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These are stormy times for law firm leaders. The deal market is flat, the proposed Microsoft-Yahoo merger notwithstanding. Credit is tight. And there are fewer big cases to go around. In fact, recent surveys of top firm partners, including one by our sibling publication The American Lawyer , have shown a gloomier-than-usual outlook among law firm leaders about the coming year. Among the findings of the Am Law Firm Leaders Survey, released in December: For the first time since the magazine began conducting the survey in 2003, a substantial number of firm leaders reported uneasiness about the future. A healthy percentage expected a decrease in revenue for 2008, corporate practices were expected to be flat to down, and even litigation wasn’t expected to be the bulwark it has been for firms during other economic downturns. To find out how Washington’s law firm leaders feel about the current state of affairs, Legal Times invited five of them to a Jan. 29 breakfast panel discussion, titled “The 2008 Legal Business Forecast.” The guests included: Maureen Dwyer, D.C. managing partner for Pillsbury Winthrop Shaw Pittman; Richard Murphy, D.C. partner in charge for Sutherland Asbill & Brennan; Michael Nannes, chairman, Dickstein Shapiro; La Fonte Nesbitt, executive partner in the D.C. office of Holland & Knight; and Robert Ruyak, chairman of Howrey. David Brown, editor in chief of Legal Times , moderated the discussion. The verdict from the panel: They acknowledged that the economic weather is stormy and that law firms are facing more pressing challenges when it comes to winning work from clients, paying partners and associates, and differentiating themselves from each other. That said, they saw bright spots for firms that are creative � even in practice areas like real estate, which have been hit hard by the subprime mortgage mess. What follows are excerpts from the conversation, edited for length and clarity. THE STATE OF THE MARKET BROWN: Let’s start by discussing where you think the D.C. market is. How bad is it out there? What are the challenges, and what are the potential bright spots? RUYAK: I have to, of course, look at this from a particular point of view, since we are virtually 100 percent litigation. What I can tell you is year over year, our litigation has been up around 15 percent. That is 2007 over 2006, most of that coming the last four months of the year. So what we are actually seeing is an increase in the overall litigation demand. Now, in truth, what we are also seeing is that the cases are larger and fewer. I think over time, what is likely to occur here, I think, is that the number of filings in courts may be down, but the cases tend to be larger. The other phenomena, I think, is � and I think this is something that we all have to look at � that major corporations now are consolidating their hiring. This shouldn’t be a surprise to us, because they have been doing that for years on the transaction side of practice. Most major corporations now are reducing the number of firms they use for litigation…. What that means probably is that firms have to be serious about their litigation practices if they want to keep them. We have to have greater depth. We have to have greater expertise in those areas. We have to convince clients that we have to be one of a small number of firms doing their litigation rather than a large number. I think we have all heard this. There are a lot of corporations using 40 firms, and they are trying to get down to six or eight or 10. I think that is really a trend. NESBITT: I think on the appropriations and legislative front we obviously have an election coming up. … Chances are fairly good that there are going to be some changes out of that. That typically opens up opportunities on the regulatory and legislative side, because people are wondering who is now in control, how the focus is going to be different. The other thing that happens, I think, is you get turbulence in the economy. People start to look to the federal government for money in ways that they didn’t look to before. So, I think you will see some opportunities there as well. There are obviously a lot of investigations that are going on, both on the Hill and elsewhere. I think � especially if you see a Democrat in the White House � there will be almost an irresistible urge on the part of the Democrats to step up investigations even more � aimed at companies or aimed at entities that they perceive as favored by the Republicans. So there, I think, for people who have compliance practices, investigations practices, practices defending people on those kinds of areas, you will also see something of an up turn. NANNES: I’d like to address it a bit from the macro side. I’m sure most people here have read the materials in The Wall Street Journal and from Dan DiPietro at Citi[group Private Bank] over the last few weeks comparing the situation in years past and today. The year they seem to most want to compare it to is 2001, when you came out of a world of substantial salary increases that preceded heavy hiring, followed by an external economic event which folks all thought never would happen: the crash in certain markets associated with the tech boom in 2001 and subprime now. In both instances, everyone was wondering “where is it going to go?” … I think what you have to do is continue your strategic focus. I do think that 2008 is going to see more segmentation in the market than we have seen over the last couple of years. In New York, the rich continue to get richer. In some other places, you have seen some separation. I think this is a very big challenge for Washington firms in particular. MURPHY: The thing that probably strikes me more than anything as we move into this recession, which is probably the 15th of my career, is how much everything is accelerating. It’s like it changes every day. We are not going to have a lot of time in restructuring practice [where Murphy practices] to savor this recession, I don’t think. Right now, I would say transactional practice is likely to be flat to down. I think that is true for the first half of the year, but if the Fed keeps cutting rates, the second half of the year may be good in the transactional business. So, I’m not terribly pessimistic about that…. Every time we have a downturn, I have seen litigation pick up. But like Bob [Ruyak], I’m very much aware of the fact that the clients we all want to have are consolidating their services in litigation � just as they have done in the transactional practices in the past. The real effort for a lot of us this year is to make sure we are on that list of four firms that a client uses as litigators rather than where you might have been before, where you were on the list of eight or 10. DWYER: In my particular area, real estate, everyone is talking about the huge impact [the economic downturn and subprime mess] is going to have on the practice. On a national level, I don’t see it having as great an impact as people are fearing, because I think it creates opportunities for those developers, for those clients with money to go in and take advantage of opportunities. There are pension funds, there are insurance companies that have money and are looking at this as a real opportunity. The real advantage of being in D.C. is what every real estate lawyer here knows, location, location, location. D.C. may not be recession-proof, but we certainly have a lot that will allow us to survive even a shake-up in the larger economy. We talk a lot about having the federal government here and what they can do to the economy. That is not just in terms of creating jobs, but attracting companies that are bringing jobs. The other thing the federal government does is operate as a real estate developer. The whole Anacostia waterfront, those 44 acres were developed through a partnership by [the General Services Administration] and a private developer. You are creating this mixed-use community. The other large private employer in Washington � the largest, in fact � are the institutions of higher education and the medical centers. They have access to capital. They have a need to go forward, and the educational institutions alone pump over $5 billion into this economy. So, we have a lot in Washington, I think, to sustain us and keep us strong.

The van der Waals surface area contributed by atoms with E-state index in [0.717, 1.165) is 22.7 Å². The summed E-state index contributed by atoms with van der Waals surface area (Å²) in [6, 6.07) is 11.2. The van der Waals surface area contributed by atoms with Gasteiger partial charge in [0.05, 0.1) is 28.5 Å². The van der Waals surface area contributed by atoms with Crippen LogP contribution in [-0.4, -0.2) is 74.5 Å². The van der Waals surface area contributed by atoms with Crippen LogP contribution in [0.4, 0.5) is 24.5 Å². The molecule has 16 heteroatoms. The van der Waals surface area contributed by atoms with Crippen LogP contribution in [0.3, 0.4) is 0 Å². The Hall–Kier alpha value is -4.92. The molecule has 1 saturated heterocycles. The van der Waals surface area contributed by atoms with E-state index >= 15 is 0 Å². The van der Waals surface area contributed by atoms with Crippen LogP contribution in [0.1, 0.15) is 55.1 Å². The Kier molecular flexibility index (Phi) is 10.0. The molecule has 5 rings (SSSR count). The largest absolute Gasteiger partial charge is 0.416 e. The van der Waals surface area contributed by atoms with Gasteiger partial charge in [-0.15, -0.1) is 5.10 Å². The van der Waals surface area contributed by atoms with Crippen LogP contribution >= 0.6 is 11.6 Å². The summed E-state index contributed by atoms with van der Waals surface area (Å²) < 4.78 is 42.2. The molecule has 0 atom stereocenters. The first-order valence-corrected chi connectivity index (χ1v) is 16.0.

PARTICIPANTS